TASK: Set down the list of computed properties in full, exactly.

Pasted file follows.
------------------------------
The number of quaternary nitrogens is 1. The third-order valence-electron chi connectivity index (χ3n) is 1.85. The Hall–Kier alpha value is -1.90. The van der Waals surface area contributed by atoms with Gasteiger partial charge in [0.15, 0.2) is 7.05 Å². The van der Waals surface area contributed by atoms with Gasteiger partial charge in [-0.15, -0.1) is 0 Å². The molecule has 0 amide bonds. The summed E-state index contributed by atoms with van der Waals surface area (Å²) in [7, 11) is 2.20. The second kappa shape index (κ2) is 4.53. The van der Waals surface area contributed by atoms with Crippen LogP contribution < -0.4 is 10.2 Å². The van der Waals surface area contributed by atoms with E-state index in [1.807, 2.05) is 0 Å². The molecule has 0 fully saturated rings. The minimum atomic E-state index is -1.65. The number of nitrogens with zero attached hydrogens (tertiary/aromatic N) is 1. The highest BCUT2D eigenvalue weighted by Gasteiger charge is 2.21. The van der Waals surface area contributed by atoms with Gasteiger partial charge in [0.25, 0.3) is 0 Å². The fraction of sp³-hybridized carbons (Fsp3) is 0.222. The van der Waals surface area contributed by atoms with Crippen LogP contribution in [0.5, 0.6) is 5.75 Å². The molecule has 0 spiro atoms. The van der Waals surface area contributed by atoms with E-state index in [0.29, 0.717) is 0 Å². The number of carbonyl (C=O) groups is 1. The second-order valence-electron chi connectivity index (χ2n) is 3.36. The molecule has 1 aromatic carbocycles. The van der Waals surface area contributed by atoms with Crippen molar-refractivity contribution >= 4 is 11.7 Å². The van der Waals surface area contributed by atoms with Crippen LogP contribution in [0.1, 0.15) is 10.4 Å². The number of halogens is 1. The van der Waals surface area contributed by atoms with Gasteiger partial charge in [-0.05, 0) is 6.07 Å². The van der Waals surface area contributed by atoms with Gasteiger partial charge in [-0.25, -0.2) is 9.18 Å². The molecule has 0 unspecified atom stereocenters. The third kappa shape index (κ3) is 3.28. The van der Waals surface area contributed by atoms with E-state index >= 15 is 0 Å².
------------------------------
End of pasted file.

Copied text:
The number of quaternary nitrogens is 1. The third-order valence-electron chi connectivity index (χ3n) is 1.85. The Hall–Kier alpha value is -1.90. The van der Waals surface area contributed by atoms with Gasteiger partial charge in [0.15, 0.2) is 7.05 Å². The van der Waals surface area contributed by atoms with Gasteiger partial charge in [-0.15, -0.1) is 0 Å². The molecule has 0 amide bonds. The summed E-state index contributed by atoms with van der Waals surface area (Å²) in [7, 11) is 2.20. The second kappa shape index (κ2) is 4.53. The van der Waals surface area contributed by atoms with Crippen LogP contribution < -0.4 is 10.2 Å². The van der Waals surface area contributed by atoms with E-state index in [1.807, 2.05) is 0 Å². The molecule has 0 fully saturated rings. The minimum atomic E-state index is -1.65. The number of nitrogens with zero attached hydrogens (tertiary/aromatic N) is 1. The highest BCUT2D eigenvalue weighted by Gasteiger charge is 2.21. The van der Waals surface area contributed by atoms with Gasteiger partial charge in [0.25, 0.3) is 0 Å². The fraction of sp³-hybridized carbons (Fsp3) is 0.222. The van der Waals surface area contributed by atoms with Crippen LogP contribution in [0.5, 0.6) is 5.75 Å². The molecule has 0 spiro atoms. The van der Waals surface area contributed by atoms with E-state index in [0.29, 0.717) is 0 Å². The number of carbonyl (C=O) groups is 1. The second-order valence-electron chi connectivity index (χ2n) is 3.36. The molecule has 1 aromatic carbocycles. The van der Waals surface area contributed by atoms with Crippen molar-refractivity contribution >= 4 is 11.7 Å². The van der Waals surface area contributed by atoms with Crippen LogP contribution in [0.1, 0.15) is 10.4 Å². The number of halogens is 1. The van der Waals surface area contributed by atoms with Gasteiger partial charge in [-0.05, 0) is 6.07 Å². The van der Waals surface area contributed by atoms with Gasteiger partial charge in [-0.25, -0.2) is 9.18 Å². The molecule has 0 unspecified atom stereocenters. The third kappa shape index (κ3) is 3.28. The van der Waals surface area contributed by atoms with E-state index >= 15 is 0 Å².